United States military medical ethics evolved during its involvement in two recent wars, Gulf War I (1990–1991) and the War on Terror (2001–). Norms of conduct for military clinicians with regard to the treatment of prisoners of war and the administration of non-therapeutic bioactive agents to soldiers were set aside because of the sense of being in a ‘new kind of war’. Concurrently, the use of radioactive metal in weaponry and the ability to measure the health consequences of trade embargos on vulnerable civilians occasioned new concerns about the health effects of war on soldiers, their offspring, and civilians living on battlefields. Civilian medical societies and medical ethicists fitfully engaged the evolving nature of the medical ethics issues and policy changes during these wars. Medical codes of professionalism have not been substantively updated and procedures for accountability for new kinds of abuses of medical ethics are not established. Looking to the future, medicine and medical ethics have not articulated a vision for an ongoing military-civilian dialogue to ensure that standards of medical ethics do not evolve simply in accord with military exigency.


"Property in Human Biomaterials—Separating Persons and Things?"

Mark D. White

QuigleyMuireann Quigley (Centre for Social Ethics & Policy, School of Law, University of Manchester) has a fascinating paper in the latest issue of Oxford Journal of Legal Studies (32/4, Winter 2012) titled "Property in Human Biomaterials—Separating Persons and Things?":

The traditional ‘no property’ approach of the law to human biomaterials has long been punctured by exceptions. Developments in the jurisprudence of property in human tissue in English law and beyond demonstrate that a variety of tissues are capable of being subject to proprietary considerations. Further, among commentators, there are few who would deny, given biotechnological advances, that such materials can be considered thus. Yet, where commentators do admit human biomaterials into the realm of property, it is often done with an emphasis on some sort of separation from the person who is the source of those materials. One line of argument suggests that there is a difference between persons and things, which constitutes a morally justifiable distinction when it comes to property. This article examines whether the idea of separability can do the work of demarcating those objects that ought to be considered property from those that ought not to be. It argues that, despite the entailment of a separability criterion inherent in both the statutory and common law positions, and the support given to this by some commentators, it is philosophically problematic as the basis for delineating property in human tissue and other biomaterials.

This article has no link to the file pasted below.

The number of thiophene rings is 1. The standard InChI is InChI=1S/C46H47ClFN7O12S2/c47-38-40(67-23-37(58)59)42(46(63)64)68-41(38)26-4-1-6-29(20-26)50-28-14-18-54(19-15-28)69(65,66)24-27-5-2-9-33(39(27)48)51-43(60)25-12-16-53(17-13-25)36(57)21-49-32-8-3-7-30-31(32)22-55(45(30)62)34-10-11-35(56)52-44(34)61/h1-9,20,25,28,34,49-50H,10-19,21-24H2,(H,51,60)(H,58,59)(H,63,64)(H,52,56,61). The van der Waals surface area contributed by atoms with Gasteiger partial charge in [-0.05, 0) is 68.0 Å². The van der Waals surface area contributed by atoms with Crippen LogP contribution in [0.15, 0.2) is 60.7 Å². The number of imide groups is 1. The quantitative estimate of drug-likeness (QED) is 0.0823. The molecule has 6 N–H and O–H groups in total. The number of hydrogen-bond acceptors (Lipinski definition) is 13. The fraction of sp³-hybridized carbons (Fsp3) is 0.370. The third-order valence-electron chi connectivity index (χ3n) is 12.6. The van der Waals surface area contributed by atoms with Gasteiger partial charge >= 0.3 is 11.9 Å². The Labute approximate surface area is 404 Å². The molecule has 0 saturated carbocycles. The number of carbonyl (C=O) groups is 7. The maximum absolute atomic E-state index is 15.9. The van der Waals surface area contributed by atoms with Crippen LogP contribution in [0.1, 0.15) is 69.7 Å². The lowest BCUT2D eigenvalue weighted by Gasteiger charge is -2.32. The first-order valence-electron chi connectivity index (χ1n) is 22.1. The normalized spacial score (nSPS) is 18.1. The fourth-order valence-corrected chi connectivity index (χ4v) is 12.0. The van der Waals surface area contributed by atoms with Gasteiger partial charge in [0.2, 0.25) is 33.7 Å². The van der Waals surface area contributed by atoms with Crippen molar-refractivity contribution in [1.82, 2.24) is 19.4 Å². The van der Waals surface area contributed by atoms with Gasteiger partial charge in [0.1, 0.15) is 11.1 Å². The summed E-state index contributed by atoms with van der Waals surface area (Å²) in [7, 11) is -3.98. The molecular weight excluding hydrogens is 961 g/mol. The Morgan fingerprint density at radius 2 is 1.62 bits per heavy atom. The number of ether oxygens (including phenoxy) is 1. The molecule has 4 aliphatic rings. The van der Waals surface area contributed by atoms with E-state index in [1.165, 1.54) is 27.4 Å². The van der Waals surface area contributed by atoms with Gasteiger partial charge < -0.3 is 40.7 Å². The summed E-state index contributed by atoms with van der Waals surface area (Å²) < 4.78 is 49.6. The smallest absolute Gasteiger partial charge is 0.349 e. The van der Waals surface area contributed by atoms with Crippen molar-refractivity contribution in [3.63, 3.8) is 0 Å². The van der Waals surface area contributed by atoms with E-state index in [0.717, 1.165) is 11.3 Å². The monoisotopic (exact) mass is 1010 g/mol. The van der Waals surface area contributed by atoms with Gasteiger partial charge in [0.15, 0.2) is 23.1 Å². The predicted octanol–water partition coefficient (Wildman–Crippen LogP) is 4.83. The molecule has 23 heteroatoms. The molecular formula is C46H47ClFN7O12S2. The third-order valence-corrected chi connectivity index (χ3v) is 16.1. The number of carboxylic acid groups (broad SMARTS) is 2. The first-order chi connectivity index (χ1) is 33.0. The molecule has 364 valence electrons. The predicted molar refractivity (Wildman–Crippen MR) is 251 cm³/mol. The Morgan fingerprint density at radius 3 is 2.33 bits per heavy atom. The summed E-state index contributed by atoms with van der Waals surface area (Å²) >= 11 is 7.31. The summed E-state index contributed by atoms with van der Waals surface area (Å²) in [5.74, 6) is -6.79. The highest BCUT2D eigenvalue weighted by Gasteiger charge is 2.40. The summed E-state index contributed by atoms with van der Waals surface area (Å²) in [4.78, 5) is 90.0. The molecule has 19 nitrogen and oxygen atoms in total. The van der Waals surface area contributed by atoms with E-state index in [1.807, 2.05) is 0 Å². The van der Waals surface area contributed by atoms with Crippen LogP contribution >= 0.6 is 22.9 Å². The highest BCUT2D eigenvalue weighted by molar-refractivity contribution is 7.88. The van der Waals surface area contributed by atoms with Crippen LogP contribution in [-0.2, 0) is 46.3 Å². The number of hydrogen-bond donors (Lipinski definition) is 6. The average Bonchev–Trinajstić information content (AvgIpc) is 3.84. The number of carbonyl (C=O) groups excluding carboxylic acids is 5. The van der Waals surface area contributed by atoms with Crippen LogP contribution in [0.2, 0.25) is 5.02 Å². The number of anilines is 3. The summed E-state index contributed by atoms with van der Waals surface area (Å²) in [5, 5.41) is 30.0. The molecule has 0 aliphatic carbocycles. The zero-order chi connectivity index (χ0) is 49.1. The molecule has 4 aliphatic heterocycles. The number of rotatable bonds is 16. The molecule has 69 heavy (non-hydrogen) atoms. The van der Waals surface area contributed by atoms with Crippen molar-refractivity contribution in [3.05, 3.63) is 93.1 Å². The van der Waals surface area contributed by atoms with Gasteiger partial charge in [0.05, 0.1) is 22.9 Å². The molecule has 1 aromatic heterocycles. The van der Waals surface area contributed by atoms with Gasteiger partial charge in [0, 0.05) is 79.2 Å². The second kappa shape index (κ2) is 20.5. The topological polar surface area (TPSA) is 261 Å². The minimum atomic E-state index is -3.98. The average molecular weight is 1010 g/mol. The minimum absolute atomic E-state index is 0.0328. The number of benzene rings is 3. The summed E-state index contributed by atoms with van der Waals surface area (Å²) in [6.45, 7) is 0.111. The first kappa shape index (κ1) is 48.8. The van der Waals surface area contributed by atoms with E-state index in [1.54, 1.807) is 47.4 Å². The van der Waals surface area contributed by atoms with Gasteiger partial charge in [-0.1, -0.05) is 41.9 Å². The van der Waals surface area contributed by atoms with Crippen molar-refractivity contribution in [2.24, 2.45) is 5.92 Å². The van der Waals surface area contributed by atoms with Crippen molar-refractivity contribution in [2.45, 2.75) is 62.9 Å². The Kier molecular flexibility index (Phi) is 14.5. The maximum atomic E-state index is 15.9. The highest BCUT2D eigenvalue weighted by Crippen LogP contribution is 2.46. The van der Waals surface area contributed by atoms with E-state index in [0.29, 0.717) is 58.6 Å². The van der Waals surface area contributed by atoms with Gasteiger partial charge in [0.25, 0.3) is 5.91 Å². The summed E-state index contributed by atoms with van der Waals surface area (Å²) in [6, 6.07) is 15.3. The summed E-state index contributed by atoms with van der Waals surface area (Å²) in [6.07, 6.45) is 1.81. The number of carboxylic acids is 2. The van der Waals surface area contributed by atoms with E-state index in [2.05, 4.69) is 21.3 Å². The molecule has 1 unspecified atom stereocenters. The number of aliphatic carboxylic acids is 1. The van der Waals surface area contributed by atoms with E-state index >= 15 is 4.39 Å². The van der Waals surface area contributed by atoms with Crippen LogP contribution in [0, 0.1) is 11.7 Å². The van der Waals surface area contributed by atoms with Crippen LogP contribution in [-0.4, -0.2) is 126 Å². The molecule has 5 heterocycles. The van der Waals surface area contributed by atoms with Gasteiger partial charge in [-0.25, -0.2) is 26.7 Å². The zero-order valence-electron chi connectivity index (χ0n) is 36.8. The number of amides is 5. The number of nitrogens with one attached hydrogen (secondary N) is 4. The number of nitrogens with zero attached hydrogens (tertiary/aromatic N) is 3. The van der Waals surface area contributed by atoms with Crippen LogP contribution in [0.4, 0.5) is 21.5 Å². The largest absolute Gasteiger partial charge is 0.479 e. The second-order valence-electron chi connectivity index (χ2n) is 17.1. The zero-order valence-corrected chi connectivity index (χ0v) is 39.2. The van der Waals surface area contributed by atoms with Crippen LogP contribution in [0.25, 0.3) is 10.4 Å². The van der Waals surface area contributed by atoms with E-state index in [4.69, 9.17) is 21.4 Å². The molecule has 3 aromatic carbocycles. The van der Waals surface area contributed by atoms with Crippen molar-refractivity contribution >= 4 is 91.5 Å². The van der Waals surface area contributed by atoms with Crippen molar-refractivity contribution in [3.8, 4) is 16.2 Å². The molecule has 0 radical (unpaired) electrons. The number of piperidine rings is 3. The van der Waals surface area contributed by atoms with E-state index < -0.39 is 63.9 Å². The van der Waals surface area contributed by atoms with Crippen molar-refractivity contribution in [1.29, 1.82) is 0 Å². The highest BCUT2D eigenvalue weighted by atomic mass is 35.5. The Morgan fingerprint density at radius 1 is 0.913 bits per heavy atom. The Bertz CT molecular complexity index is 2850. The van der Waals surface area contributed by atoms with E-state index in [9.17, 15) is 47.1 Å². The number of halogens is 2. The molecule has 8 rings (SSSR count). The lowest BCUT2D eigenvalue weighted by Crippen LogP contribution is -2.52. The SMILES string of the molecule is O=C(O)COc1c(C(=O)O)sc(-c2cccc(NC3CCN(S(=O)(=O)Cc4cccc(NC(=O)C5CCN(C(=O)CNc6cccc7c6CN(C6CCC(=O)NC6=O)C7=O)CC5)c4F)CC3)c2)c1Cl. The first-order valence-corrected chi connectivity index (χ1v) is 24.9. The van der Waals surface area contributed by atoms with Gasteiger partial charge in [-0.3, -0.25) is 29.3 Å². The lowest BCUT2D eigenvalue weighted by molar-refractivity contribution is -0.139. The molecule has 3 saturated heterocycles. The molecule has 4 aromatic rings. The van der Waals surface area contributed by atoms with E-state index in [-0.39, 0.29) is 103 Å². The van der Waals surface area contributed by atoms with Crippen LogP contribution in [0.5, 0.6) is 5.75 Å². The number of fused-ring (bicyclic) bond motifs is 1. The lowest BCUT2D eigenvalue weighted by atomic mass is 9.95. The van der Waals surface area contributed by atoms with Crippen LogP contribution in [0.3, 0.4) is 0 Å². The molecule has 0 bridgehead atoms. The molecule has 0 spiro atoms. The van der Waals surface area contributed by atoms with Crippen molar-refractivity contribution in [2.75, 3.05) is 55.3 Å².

Special issue of Health Economics, Policy and Law on end-of-life care

Mark D. White

HEPLThe latest issue of Health Economics, Policy and Law (7/4, October 2012) is a special issue on th topic of end-of-life care, stemming from a workshop held by the London School of Economics/Columbia Health Policy Group in December 2010:

Introduction (Adam Oliver)

Comparing the United States and United Kingdom: contrasts and correspondences (Rudolf Klein)

The conventionally antithetical stereotypes of the United Kingdom and United States health care systems needs to be modified in the case of the elderly. Relative to the rest of the population, the over-65s in the United States are more satisfied with their medical care than their UK counterparts. There is also much common ground: shared worries about the quality of elderly care and similar attitudes towards assisted death. Comparison is further complicated by within country variations: comparative studies should take account of the fact that even seemingly polar models may have pools of similarity.

Evidence and values: paying for end-of-life drugs in the British NHS (Kalipso Chalkidou)